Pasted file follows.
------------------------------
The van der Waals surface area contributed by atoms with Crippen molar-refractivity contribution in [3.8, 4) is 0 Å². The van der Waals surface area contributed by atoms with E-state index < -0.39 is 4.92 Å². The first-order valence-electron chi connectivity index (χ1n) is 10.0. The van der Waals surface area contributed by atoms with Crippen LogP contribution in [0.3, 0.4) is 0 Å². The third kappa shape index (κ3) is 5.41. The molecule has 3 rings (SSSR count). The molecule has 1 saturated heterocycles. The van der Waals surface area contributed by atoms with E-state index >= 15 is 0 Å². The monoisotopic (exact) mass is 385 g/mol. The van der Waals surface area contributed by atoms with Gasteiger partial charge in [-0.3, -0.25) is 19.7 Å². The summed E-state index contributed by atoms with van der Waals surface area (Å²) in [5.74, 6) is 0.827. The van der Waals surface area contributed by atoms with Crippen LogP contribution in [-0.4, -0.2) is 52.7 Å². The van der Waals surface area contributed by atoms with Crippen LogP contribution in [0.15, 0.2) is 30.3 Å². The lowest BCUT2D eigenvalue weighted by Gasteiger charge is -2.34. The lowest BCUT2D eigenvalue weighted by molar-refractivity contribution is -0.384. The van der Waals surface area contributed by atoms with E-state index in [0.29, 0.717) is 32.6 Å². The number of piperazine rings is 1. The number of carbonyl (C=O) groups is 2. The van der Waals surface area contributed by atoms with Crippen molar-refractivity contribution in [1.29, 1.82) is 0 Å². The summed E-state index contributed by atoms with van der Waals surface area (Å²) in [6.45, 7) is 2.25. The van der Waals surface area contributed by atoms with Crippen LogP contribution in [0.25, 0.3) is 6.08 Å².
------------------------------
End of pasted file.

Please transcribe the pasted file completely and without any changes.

The van der Waals surface area contributed by atoms with Crippen molar-refractivity contribution in [3.8, 4) is 0 Å². The van der Waals surface area contributed by atoms with E-state index < -0.39 is 4.92 Å². The first-order valence-electron chi connectivity index (χ1n) is 10.0. The van der Waals surface area contributed by atoms with Crippen LogP contribution in [0.3, 0.4) is 0 Å². The third kappa shape index (κ3) is 5.41. The molecule has 3 rings (SSSR count). The molecule has 1 saturated heterocycles. The van der Waals surface area contributed by atoms with E-state index >= 15 is 0 Å². The monoisotopic (exact) mass is 385 g/mol. The van der Waals surface area contributed by atoms with Gasteiger partial charge in [-0.3, -0.25) is 19.7 Å². The summed E-state index contributed by atoms with van der Waals surface area (Å²) in [5.74, 6) is 0.827. The van der Waals surface area contributed by atoms with Crippen LogP contribution in [-0.4, -0.2) is 52.7 Å². The van der Waals surface area contributed by atoms with Crippen LogP contribution in [0.15, 0.2) is 30.3 Å². The lowest BCUT2D eigenvalue weighted by Gasteiger charge is -2.34. The lowest BCUT2D eigenvalue weighted by molar-refractivity contribution is -0.384. The van der Waals surface area contributed by atoms with E-state index in [0.29, 0.717) is 32.6 Å². The number of piperazine rings is 1. The number of carbonyl (C=O) groups is 2. The van der Waals surface area contributed by atoms with Crippen molar-refractivity contribution in [1.29, 1.82) is 0 Å². The summed E-state index contributed by atoms with van der Waals surface area (Å²) in [6.45, 7) is 2.25. The van der Waals surface area contributed by atoms with Crippen LogP contribution in [0.25, 0.3) is 6.08 Å².